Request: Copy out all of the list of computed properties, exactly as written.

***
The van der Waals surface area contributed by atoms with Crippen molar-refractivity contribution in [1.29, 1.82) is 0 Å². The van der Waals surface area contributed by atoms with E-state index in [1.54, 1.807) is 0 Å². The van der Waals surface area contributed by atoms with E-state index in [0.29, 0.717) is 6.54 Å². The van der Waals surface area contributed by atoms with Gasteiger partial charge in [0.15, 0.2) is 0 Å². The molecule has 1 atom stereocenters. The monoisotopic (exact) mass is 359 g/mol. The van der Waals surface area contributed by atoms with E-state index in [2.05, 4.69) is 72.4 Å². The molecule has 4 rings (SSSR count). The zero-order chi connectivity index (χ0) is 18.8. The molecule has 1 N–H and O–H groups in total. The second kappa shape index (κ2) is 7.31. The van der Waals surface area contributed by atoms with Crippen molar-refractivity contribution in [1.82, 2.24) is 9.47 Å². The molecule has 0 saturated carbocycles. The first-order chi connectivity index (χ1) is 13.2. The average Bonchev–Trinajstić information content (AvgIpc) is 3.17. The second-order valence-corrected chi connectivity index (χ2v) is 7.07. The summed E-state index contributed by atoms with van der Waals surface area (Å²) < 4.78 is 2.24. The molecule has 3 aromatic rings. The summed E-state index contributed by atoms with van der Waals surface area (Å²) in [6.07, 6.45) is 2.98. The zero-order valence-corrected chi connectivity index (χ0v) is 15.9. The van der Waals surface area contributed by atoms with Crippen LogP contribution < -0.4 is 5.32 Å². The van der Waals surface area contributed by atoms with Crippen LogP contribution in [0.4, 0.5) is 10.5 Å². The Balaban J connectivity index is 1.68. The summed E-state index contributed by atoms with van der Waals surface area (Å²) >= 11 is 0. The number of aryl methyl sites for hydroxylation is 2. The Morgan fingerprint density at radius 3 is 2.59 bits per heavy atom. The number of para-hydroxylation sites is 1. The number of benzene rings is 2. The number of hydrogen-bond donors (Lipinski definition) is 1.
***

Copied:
The van der Waals surface area contributed by atoms with Crippen molar-refractivity contribution in [1.29, 1.82) is 0 Å². The van der Waals surface area contributed by atoms with E-state index in [1.54, 1.807) is 0 Å². The van der Waals surface area contributed by atoms with E-state index in [0.29, 0.717) is 6.54 Å². The van der Waals surface area contributed by atoms with Gasteiger partial charge in [0.15, 0.2) is 0 Å². The molecule has 1 atom stereocenters. The monoisotopic (exact) mass is 359 g/mol. The van der Waals surface area contributed by atoms with E-state index in [2.05, 4.69) is 72.4 Å². The molecule has 4 rings (SSSR count). The zero-order chi connectivity index (χ0) is 18.8. The molecule has 1 N–H and O–H groups in total. The second kappa shape index (κ2) is 7.31. The van der Waals surface area contributed by atoms with Crippen molar-refractivity contribution in [1.82, 2.24) is 9.47 Å². The molecule has 0 saturated carbocycles. The first-order chi connectivity index (χ1) is 13.2. The average Bonchev–Trinajstić information content (AvgIpc) is 3.17. The second-order valence-corrected chi connectivity index (χ2v) is 7.07. The summed E-state index contributed by atoms with van der Waals surface area (Å²) < 4.78 is 2.24. The molecule has 3 aromatic rings. The summed E-state index contributed by atoms with van der Waals surface area (Å²) in [6.07, 6.45) is 2.98. The zero-order valence-corrected chi connectivity index (χ0v) is 15.9. The van der Waals surface area contributed by atoms with Crippen LogP contribution < -0.4 is 5.32 Å². The van der Waals surface area contributed by atoms with Crippen LogP contribution in [0.4, 0.5) is 10.5 Å². The Balaban J connectivity index is 1.68. The summed E-state index contributed by atoms with van der Waals surface area (Å²) >= 11 is 0. The number of aryl methyl sites for hydroxylation is 2. The Morgan fingerprint density at radius 3 is 2.59 bits per heavy atom. The number of para-hydroxylation sites is 1. The number of benzene rings is 2. The number of hydrogen-bond donors (Lipinski definition) is 1.